Originally from Piacenza in Emilia Romagna, coppa is cut from the shoulder of the pig.

Since ancient times, Piacenza has proved to be the ideal natural environment for maturing pigs. With high humidity and a narrow temperature range, pigs thrive in the temperate climate of Piacenza’s woodlands. The climate helps to fatten the pigs in a balanced way. In areas where the temperature is too low, pigs can’t put enough weight, which makes their fat too soft to make perfect coppa.

To make coppa, the shoulder of the pig is cured for 21 days and then rubbed with ground fennel, black peppercorns and cayenne pepper. It is then aged in a drying room for 3 to 4 months. The end result is marbled and velvety meat with sweet and spicy flavor.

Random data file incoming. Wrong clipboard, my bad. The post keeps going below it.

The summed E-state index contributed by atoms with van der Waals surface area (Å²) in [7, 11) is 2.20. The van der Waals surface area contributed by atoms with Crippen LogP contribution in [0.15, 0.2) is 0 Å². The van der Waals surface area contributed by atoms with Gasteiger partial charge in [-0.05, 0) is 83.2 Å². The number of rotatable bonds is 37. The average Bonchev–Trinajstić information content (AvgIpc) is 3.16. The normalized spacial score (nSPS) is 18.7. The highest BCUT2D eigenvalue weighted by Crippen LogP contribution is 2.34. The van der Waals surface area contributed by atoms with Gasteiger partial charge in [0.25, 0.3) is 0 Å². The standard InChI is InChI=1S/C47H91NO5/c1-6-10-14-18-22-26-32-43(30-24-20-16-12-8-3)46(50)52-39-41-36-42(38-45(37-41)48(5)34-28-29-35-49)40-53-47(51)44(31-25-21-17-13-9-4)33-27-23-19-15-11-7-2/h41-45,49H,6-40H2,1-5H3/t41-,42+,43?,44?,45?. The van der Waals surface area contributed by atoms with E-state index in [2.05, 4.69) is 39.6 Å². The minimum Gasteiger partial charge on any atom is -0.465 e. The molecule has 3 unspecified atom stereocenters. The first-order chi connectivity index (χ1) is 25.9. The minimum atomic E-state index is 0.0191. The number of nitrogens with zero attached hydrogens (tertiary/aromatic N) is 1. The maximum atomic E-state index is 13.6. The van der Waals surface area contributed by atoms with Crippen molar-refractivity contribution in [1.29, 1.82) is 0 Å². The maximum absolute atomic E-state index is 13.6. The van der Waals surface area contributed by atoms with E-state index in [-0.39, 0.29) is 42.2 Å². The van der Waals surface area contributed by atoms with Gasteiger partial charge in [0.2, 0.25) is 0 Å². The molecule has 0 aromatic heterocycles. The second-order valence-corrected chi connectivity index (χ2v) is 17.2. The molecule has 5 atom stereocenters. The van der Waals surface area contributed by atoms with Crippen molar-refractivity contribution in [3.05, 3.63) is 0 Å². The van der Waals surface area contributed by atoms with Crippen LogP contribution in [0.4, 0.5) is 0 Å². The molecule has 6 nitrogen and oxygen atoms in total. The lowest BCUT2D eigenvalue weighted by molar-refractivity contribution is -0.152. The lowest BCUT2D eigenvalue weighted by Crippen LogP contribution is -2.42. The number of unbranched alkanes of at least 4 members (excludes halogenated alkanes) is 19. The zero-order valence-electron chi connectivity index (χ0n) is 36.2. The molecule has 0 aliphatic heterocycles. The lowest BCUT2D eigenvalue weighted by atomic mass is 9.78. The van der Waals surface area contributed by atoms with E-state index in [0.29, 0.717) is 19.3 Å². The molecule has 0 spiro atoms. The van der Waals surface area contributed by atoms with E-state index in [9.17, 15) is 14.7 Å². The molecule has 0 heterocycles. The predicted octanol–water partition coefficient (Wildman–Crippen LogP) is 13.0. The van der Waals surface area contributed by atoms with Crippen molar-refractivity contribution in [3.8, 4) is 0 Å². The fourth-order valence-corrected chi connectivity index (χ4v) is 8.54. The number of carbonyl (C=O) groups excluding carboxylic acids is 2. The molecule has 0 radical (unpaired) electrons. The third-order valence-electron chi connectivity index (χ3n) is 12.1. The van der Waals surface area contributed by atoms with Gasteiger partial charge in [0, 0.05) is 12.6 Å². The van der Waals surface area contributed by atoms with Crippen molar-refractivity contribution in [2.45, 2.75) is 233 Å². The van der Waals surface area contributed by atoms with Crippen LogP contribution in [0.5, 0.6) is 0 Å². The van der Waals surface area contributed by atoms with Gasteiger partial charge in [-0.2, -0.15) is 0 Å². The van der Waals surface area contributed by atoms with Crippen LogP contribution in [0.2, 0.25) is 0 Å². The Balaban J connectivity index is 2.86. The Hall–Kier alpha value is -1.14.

For this month’s dish, we paired luscious coppa with pumpkin agrodolce. The sweetness of the pumpkin accents the spicy (cayenne) exterior of the coppa¬†and makes for a perfect fall dish.

We buy our delicious coppa from Salumi Artisan Cured Meats in Seattle. The shop was opened in 2002 by Mario’s dad and master salumist, Armandino, and is now run by Mario’s sister, Gina.